3. Toss the roasted sweet potatoes with the sprouted mung beans, fried ginger and lemon juice. Taste for seasoning and adjust accordingly. Finally add the chopped cilantro leaves and toss lightly.
Serves 2 as a first course.

Note; Wiki How shows you how to sprout mung beans step by step. However, in step 6, I drain and leave the moist beans in the soaking dish covered with cling wrap in a warm place for 12 to 18 hours depending on how much you want the beans sprouted. This method works well for me.

Thursday, August 4, 2016

Tofu with black bean garlic sauce

The star of this recipe is the black bean garlic sauce created by chef Ming Tsai of the famous Blue Ginger restaurant. This sauce is really easy and very flavorful. This recipe makes more than you need, but it can be refrigerated for two weeks and you can use it with other proteins or to flavor noodles as well. If you don't have time to make this sauce, and use the Lee Kum Kee black bean garlic sauce. However, the flavor will not be the same. Tofu picks up the flavor of the sauce really well

You can use a tofu press to remove the excess water from the tofu, which will help it to absorb flavors better. The bland tofu is a good medium to showcase the intense black bean sauce. The sugar snap peas are sweet and crunchy and the red peppers add a touch of color as well as some sweetness and additional crunch to the dish.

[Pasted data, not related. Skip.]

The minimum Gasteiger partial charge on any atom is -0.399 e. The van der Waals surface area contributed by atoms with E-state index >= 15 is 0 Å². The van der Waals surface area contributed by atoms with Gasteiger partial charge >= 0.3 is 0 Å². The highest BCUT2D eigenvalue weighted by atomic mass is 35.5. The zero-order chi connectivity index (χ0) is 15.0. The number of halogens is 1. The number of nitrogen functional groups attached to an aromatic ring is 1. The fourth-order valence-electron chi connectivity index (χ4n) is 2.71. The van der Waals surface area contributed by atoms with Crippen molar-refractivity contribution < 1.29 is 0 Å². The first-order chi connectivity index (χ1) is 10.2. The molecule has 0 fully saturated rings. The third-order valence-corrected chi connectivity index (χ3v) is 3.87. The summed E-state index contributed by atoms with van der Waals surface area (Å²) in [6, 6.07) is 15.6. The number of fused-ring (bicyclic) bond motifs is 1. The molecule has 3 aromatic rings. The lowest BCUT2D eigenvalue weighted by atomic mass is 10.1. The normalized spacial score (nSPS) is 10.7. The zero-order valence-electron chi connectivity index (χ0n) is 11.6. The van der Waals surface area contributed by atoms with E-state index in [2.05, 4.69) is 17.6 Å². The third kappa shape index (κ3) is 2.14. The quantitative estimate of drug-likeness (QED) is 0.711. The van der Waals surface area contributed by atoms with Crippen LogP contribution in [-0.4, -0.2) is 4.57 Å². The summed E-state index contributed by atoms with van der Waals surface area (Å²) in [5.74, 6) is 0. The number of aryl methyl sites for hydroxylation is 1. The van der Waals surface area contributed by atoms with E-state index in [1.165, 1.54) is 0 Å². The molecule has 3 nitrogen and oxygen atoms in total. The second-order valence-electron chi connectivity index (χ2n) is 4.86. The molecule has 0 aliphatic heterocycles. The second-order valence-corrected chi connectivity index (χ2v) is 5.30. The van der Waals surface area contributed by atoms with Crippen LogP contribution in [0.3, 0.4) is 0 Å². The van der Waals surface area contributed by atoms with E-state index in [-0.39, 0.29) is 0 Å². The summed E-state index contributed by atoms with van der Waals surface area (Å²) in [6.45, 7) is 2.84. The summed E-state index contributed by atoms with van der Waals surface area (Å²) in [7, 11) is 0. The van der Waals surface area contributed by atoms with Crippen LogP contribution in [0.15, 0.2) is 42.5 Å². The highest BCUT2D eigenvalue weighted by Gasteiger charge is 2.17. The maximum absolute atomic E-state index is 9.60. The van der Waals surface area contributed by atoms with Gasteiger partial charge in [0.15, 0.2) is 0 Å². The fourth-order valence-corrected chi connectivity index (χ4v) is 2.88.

Tofu with Black bean garlic sauce

1 14 oz block of firm tofu
1 small red bell pepper, cut into 1/4 inch thin pieces
2 cups sugar snap peas, trimmed
3 tablespoons black bean garlic sauce - recipe below
2 tablespoons canola oil
  1. Press the tofu to remove the excess water. Cut into 2 inch long fingers.
  2. Heat a 12 inch saute pan 1 tablespoon canola oil. Add the tofu pieces in a single layer and cook over medium heat for 5 minutes till the tofu gets brown on one side. Flip and cook for 3 to 5 minutes more so that it browns on both sides. Remove from pan and set aside.
  3. Add 1 more tablespoon canola oil to the pan and add the sugar snap peas and cook over high heat for 2 to 3 minutes. Add the tofu and 2 to 3 tablespoons of the black bean garlic sauce depending on how much sauce you want in your dish. Toss well and cook till the sugar snap peas are cooked but still have a bite.
  4. Serve with steamed jasmine rice.
Serves 3 as a main course


Black Bean Garlic sauce by Ming Tsai
1 cup grape seed oil or canola oil
1/3 cup fermented black beans, roughly chopped
1/2 cup minced garlic
1/2 cup peeled and minced fresh ginger
2 bunches of scallions, white and green parts, sliced 1/8 inch thick
1 tablespoon sambal oelek or hot red pepper sauce
1/2 cup Shaoxing rice wine or dry sherry
2 teaspoons kosher salt
1 teaspoon freshly ground black pepper
  1. Heat a wok or large sauté pan over high heat. Add 1/4 cup of the oil and swirl to coat the pan. Add the beans, garlic, ginger, and scallions, and stir-fry until the mixture has softened, 2 to 3 minutes.
  2. Add the sambal oelek and wine, decrease the heat to medium, and cook until the mixture is reduced by three quarters, 2 to 3 minutes. Add the salt and pepper.
  3. Remove the mixture from the heat and allow it to cool. Transfer half of the mixture to a blender and purée it at high speed while adding the remaining 3/4 cup of oil. Stir the purée back into the remaining mixture and cool completely. Use or store. Lasts 2 weeks, refrigerated.